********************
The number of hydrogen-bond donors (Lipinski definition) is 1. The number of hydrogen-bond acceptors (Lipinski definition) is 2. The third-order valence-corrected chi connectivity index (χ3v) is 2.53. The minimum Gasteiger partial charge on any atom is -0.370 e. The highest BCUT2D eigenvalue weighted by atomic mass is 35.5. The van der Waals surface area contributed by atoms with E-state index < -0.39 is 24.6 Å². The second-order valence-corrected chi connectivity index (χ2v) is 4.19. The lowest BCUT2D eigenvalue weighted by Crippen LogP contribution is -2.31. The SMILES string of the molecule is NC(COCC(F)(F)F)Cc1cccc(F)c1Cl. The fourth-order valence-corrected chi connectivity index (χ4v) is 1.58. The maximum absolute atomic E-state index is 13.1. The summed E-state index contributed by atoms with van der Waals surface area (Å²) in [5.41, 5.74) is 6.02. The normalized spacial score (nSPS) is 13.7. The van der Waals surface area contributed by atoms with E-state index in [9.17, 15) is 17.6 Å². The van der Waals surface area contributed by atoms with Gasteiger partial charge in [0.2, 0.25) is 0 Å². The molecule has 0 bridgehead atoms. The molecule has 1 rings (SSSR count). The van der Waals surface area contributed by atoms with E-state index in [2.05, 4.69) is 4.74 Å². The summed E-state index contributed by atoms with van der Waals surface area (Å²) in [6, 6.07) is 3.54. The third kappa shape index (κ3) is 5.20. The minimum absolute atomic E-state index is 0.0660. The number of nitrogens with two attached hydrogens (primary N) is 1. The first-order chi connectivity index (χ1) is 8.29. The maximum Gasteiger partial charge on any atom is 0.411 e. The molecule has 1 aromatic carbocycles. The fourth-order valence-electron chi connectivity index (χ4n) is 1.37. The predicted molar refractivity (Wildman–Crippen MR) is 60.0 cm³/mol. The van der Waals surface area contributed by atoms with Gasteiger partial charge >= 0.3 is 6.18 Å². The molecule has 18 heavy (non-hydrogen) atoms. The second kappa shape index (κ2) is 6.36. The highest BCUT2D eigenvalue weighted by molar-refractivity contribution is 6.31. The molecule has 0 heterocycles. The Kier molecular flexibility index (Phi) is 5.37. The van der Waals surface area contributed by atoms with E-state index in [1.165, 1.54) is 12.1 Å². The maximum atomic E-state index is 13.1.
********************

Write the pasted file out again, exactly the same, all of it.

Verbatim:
The number of hydrogen-bond donors (Lipinski definition) is 1. The number of hydrogen-bond acceptors (Lipinski definition) is 2. The third-order valence-corrected chi connectivity index (χ3v) is 2.53. The minimum Gasteiger partial charge on any atom is -0.370 e. The highest BCUT2D eigenvalue weighted by atomic mass is 35.5. The van der Waals surface area contributed by atoms with E-state index < -0.39 is 24.6 Å². The second-order valence-corrected chi connectivity index (χ2v) is 4.19. The lowest BCUT2D eigenvalue weighted by Crippen LogP contribution is -2.31. The SMILES string of the molecule is NC(COCC(F)(F)F)Cc1cccc(F)c1Cl. The fourth-order valence-corrected chi connectivity index (χ4v) is 1.58. The maximum absolute atomic E-state index is 13.1. The summed E-state index contributed by atoms with van der Waals surface area (Å²) in [5.41, 5.74) is 6.02. The normalized spacial score (nSPS) is 13.7. The van der Waals surface area contributed by atoms with E-state index in [9.17, 15) is 17.6 Å². The van der Waals surface area contributed by atoms with Gasteiger partial charge in [0.2, 0.25) is 0 Å². The molecule has 0 bridgehead atoms. The molecule has 1 rings (SSSR count). The van der Waals surface area contributed by atoms with E-state index in [2.05, 4.69) is 4.74 Å². The summed E-state index contributed by atoms with van der Waals surface area (Å²) in [6, 6.07) is 3.54. The third kappa shape index (κ3) is 5.20. The minimum absolute atomic E-state index is 0.0660. The number of nitrogens with two attached hydrogens (primary N) is 1. The first-order chi connectivity index (χ1) is 8.29. The maximum Gasteiger partial charge on any atom is 0.411 e. The molecule has 1 aromatic carbocycles. The fourth-order valence-electron chi connectivity index (χ4n) is 1.37. The predicted molar refractivity (Wildman–Crippen MR) is 60.0 cm³/mol. The van der Waals surface area contributed by atoms with Gasteiger partial charge >= 0.3 is 6.18 Å². The molecule has 18 heavy (non-hydrogen) atoms. The second kappa shape index (κ2) is 6.36. The highest BCUT2D eigenvalue weighted by molar-refractivity contribution is 6.31. The molecule has 0 heterocycles. The Kier molecular flexibility index (Phi) is 5.37. The van der Waals surface area contributed by atoms with E-state index in [1.165, 1.54) is 12.1 Å². The maximum atomic E-state index is 13.1.